The 70s still reflected our past. The major influence on our country was Britain and the Commonwealth, although we were paying more and more attention to the US.

It was hard to ignore that with Vietnam. That was the first television war and we were part of it.

The 1970s saw the end of the Holyoake era. Jack Marshall replaced him as leader of the National Party. And in 1972 Norman Kirk swept Labour into power.

That's when I entered Parliament with Jim Bolger.

1972 was also the year Britain joined what was then the EEC. That sent alarm bells ringing. We had a "special case". But that was till 1977. After that we didn't sell cheese to Europe. The butter regime got extended to 1980. What were we going to do with our economic base?

There had been some diversification. Britain took 20% of exports in 1970 as opposed to 50% in 1965. But that was of markets rather than products. And the EC overall still took nearly a third.

Suddenly we had to face the fact that we weren't part of Europe.

In the 1970s we had troops in Singapore. So did Australia and UK. But they were both out by 1976.

And New Zealand pretty clearly wasn't part of Asia.

We had to come to grips with becoming part of the Pacific. In 1971 we had joined the South Pacific Forum.

A couple of years later we did something that made us feel good about this. We sent the frigates to Mururoa. NZ and Australia took France to the International Court of Justice to try and stop the nuclear testing.

At home, becoming Polynesian didn't sit so comfortably. In the 70s Auckland became a Polynesian city. That's when some of today's rugby stars were born. But the issue of the time was overstayers.

There was also the development of Maori aspirations and politics. The 1976 land march, and Bastion Point.

And in a quieter revolution, women were leaving home and entering work. 42% of women aged 15-64 were in the workforce in 1976, up from 28% in 1951.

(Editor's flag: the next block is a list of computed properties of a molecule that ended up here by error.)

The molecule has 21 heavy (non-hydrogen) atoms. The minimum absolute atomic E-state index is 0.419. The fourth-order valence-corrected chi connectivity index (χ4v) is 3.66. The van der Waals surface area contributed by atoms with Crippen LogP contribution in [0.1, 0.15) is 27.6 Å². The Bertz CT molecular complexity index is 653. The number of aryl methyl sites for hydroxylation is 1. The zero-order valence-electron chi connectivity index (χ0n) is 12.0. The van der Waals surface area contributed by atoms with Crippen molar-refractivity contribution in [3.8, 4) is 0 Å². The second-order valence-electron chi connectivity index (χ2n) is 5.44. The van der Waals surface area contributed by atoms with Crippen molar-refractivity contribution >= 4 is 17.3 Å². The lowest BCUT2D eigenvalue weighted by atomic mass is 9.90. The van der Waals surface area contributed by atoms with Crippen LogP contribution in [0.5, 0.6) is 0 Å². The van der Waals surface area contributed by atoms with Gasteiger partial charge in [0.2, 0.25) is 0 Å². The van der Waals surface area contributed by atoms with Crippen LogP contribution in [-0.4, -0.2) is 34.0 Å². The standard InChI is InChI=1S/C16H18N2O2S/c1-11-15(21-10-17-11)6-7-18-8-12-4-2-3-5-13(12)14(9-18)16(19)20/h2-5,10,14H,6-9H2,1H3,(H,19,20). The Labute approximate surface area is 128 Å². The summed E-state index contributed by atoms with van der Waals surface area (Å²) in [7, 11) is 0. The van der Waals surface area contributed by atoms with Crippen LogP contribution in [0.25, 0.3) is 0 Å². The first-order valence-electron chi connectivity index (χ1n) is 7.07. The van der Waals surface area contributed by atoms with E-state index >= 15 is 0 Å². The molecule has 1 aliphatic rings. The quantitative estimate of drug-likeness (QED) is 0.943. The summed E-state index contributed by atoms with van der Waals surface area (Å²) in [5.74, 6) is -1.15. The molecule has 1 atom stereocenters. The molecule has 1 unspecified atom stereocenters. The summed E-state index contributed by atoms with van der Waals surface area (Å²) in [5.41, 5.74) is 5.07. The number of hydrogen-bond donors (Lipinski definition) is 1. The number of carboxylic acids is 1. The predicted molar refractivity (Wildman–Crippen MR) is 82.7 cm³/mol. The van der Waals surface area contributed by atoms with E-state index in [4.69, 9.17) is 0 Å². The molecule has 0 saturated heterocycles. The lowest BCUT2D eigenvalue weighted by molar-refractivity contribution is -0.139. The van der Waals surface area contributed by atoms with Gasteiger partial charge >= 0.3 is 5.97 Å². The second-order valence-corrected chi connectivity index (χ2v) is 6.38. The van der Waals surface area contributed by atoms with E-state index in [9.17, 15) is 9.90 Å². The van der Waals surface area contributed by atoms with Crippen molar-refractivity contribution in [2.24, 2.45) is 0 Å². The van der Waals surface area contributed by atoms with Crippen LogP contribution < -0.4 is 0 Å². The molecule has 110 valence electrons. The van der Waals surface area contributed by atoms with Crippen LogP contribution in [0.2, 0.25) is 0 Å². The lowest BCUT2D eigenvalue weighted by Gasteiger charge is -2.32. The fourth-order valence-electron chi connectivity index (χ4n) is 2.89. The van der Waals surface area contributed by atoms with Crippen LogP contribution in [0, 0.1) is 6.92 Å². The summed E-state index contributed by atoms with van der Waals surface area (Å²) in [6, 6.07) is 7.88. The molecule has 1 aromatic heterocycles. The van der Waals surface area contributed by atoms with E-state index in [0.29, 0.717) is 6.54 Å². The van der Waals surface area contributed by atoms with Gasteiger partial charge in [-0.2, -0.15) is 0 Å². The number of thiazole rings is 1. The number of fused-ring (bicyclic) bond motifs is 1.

So in a cultural sense, the 70s were a time of huge change.

But there was another shock which was about to hit us harder.

In 1973 oil prices quadrupled in a few months. There was a huge drop in our terms of trade. Labour borrowed.

By the mid and late 70s NZ was suffering its greatest economic difficulties since the depression. There was large borrowing, inflation averaging 10%, and hitting 18% in 1976. Unemployment began to climb.

And there was a large fall in our standard of living. Real per capita income fell by 11% from 1973 - 77. People left NZ. In 1978 the population actually fell.

At the same time unions became more militant. Work stoppages in 1975 were four times the average of the 60's.

Politically, there was more upheaval. With Norman Kirk's death and the economic problems, Labour was out in 1975. The landslide to the Muldoon government reversed the number of seats National and Labour held.

And National brought in a hugely costly policy. Muldoon's super scheme gave a married family 80% of the ordinary time wage at age 60.

1976 saw the Montreal Olympic Games African Boycott because of the All Blacks going to South Africa - and they'd lost.

In 1978 we extended our Economic fishing zone to 200 miles.

And in 1979 the Second Oil Shock hit.